Northland’s native forests and wildlife are a lot better off without 708,536 pests trapped by groups and projects linked into Kiwi Coast over the last ten years.
Kiwi Coast Trust’s annual collation of trap catch data shows the huge positive impact of Northlanders working collaboratively to reduce pest animals that know no boundaries.
Kiwi Coast coordinator Ngaire Sullivan said “The 708,536 pests collectively trapped over the last ten years are testament to the ongoing hard work of Northlanders on the farms, forests and private blocks.
In 2022 alone, 116,952 animal pests were trapped by Kiwi Coast groups and projects, each defending their patch of paradise from predators. That’s around 2,250 pests being trapped every week and no longer breeding, feeding and predating on our native wildlife.”
The ten year total for the pests now includes 306,217 possums, 273,978 rodents, 12,626 stoats and 8,648 feral cats.
“This is having a real and tangible impact. Birdsong has returned to once silent forests and nationally critical species such as pekapeka / bats are becoming more evident. Results from monitoring taonga species such as kiwi and pāteke, show they are thriving in Te Tai Tokerau, but declining or absent elsewhere in Aotearoa.”
The Kiwi Coast initiative continues to grow each year as more groups and projects join the network. Currently, 210 entities are linked into Kiwi Coast, covering over 245,000 hectares. Kiwi Coast supports and links projects to build continuous trapping networks across the landscape to revitalise native forests and boost the breeding and safe dispersal of native wildlife into new areas.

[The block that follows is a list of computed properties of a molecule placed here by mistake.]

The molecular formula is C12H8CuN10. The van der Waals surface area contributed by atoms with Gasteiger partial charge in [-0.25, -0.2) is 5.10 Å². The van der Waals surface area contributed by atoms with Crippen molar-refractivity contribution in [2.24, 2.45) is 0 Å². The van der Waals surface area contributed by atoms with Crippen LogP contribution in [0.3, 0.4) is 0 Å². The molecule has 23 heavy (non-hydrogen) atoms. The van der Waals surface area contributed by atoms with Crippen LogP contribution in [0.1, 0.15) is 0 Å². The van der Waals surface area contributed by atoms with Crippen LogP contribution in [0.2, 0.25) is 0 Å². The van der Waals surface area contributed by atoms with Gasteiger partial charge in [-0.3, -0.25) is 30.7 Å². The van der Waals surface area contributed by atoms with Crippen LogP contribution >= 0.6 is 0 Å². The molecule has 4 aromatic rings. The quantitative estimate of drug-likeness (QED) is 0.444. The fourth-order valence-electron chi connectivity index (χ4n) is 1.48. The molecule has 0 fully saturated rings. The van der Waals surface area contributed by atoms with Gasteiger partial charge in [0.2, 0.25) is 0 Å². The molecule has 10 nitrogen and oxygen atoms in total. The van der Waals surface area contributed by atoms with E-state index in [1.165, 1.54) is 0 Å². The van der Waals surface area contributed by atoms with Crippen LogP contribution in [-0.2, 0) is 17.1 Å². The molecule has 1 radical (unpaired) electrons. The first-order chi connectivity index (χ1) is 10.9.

“It’s amazing what can be achieved when we all work together – these results not only demonstrate the sheer hard work being done by Northlanders and the scale of effort, but also generate a sense of pride and mana in the results achieved. It helps to show that individually, groups are achieving great results, but together they are achieving something truly phenomenal.”
With funding from Foundation North and Northland Regional Council, Kiwi Coast Trust provided on the-ground-support to keen communities, hapū and iwi in the way of traps, training, technical advice and special wildlife support. Projects were also assisted to carry out strategic pest control operations aimed at reducing trap-wise pests with toxins, once trapping had cleared out all that it could.
The next step of creating pest-free peninsulas is also well underway, with Kiwi Coast Trust providing specific support to help coordinate and boost the 60,000ha predator control zone in eastern Whangarei with the NRC Predator Free Whangarei Project and amplify the Pest Free Purerua Project in the Bay of Islands.
Kiwi Coast Trust Chairman Mike Camm said “We share the vision of Northland’s cherished places and treasured tāonga species flourishing for generations to come. Working together, and each doing our bit, we can achieve it.”
To get involved contact Kiwi Coast Coordinator Ngaire Sullivan at email@example.com